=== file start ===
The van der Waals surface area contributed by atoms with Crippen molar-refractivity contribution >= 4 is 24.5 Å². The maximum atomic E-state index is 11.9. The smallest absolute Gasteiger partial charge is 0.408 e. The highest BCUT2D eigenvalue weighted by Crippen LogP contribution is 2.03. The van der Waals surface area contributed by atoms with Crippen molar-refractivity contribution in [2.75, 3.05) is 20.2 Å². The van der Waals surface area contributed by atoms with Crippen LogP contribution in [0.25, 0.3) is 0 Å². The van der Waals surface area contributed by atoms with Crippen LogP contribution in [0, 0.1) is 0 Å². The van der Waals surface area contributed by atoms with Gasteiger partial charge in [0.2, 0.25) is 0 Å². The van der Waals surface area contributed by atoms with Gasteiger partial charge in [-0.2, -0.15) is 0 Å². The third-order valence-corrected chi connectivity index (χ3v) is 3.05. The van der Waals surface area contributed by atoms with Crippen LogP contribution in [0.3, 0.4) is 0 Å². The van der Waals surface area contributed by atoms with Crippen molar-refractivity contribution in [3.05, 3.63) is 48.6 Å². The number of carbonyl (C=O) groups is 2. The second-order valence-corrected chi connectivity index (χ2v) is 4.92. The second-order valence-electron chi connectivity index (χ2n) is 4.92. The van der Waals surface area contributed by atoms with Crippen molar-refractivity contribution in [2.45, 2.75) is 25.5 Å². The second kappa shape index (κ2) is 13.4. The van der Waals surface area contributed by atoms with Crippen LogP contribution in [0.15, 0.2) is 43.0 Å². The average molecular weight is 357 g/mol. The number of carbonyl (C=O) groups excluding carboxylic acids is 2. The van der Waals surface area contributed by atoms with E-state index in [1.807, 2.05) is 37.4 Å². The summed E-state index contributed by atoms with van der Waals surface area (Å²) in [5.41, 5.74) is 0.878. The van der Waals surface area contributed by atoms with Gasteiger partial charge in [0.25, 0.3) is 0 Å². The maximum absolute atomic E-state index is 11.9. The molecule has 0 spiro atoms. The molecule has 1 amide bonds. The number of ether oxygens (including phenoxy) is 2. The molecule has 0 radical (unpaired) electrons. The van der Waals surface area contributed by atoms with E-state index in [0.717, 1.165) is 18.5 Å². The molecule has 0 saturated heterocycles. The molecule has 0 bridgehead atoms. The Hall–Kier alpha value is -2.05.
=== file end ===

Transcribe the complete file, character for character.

The van der Waals surface area contributed by atoms with Crippen molar-refractivity contribution >= 4 is 24.5 Å². The maximum atomic E-state index is 11.9. The smallest absolute Gasteiger partial charge is 0.408 e. The highest BCUT2D eigenvalue weighted by Crippen LogP contribution is 2.03. The van der Waals surface area contributed by atoms with Crippen molar-refractivity contribution in [2.75, 3.05) is 20.2 Å². The van der Waals surface area contributed by atoms with Crippen LogP contribution in [0.25, 0.3) is 0 Å². The van der Waals surface area contributed by atoms with Crippen LogP contribution in [0, 0.1) is 0 Å². The van der Waals surface area contributed by atoms with Gasteiger partial charge in [0.2, 0.25) is 0 Å². The van der Waals surface area contributed by atoms with Gasteiger partial charge in [-0.2, -0.15) is 0 Å². The third-order valence-corrected chi connectivity index (χ3v) is 3.05. The van der Waals surface area contributed by atoms with Crippen LogP contribution in [0.3, 0.4) is 0 Å². The van der Waals surface area contributed by atoms with Crippen molar-refractivity contribution in [3.05, 3.63) is 48.6 Å². The number of carbonyl (C=O) groups is 2. The second-order valence-corrected chi connectivity index (χ2v) is 4.92. The second-order valence-electron chi connectivity index (χ2n) is 4.92. The van der Waals surface area contributed by atoms with Crippen molar-refractivity contribution in [2.45, 2.75) is 25.5 Å². The second kappa shape index (κ2) is 13.4. The van der Waals surface area contributed by atoms with Crippen LogP contribution in [0.15, 0.2) is 43.0 Å². The average molecular weight is 357 g/mol. The number of carbonyl (C=O) groups excluding carboxylic acids is 2. The van der Waals surface area contributed by atoms with E-state index in [1.807, 2.05) is 37.4 Å². The summed E-state index contributed by atoms with van der Waals surface area (Å²) in [5.41, 5.74) is 0.878. The van der Waals surface area contributed by atoms with Gasteiger partial charge in [0.25, 0.3) is 0 Å². The maximum absolute atomic E-state index is 11.9. The molecule has 0 spiro atoms. The molecule has 1 amide bonds. The number of ether oxygens (including phenoxy) is 2. The molecule has 0 radical (unpaired) electrons. The van der Waals surface area contributed by atoms with E-state index in [0.717, 1.165) is 18.5 Å². The molecule has 0 saturated heterocycles. The molecule has 0 bridgehead atoms. The Hall–Kier alpha value is -2.05.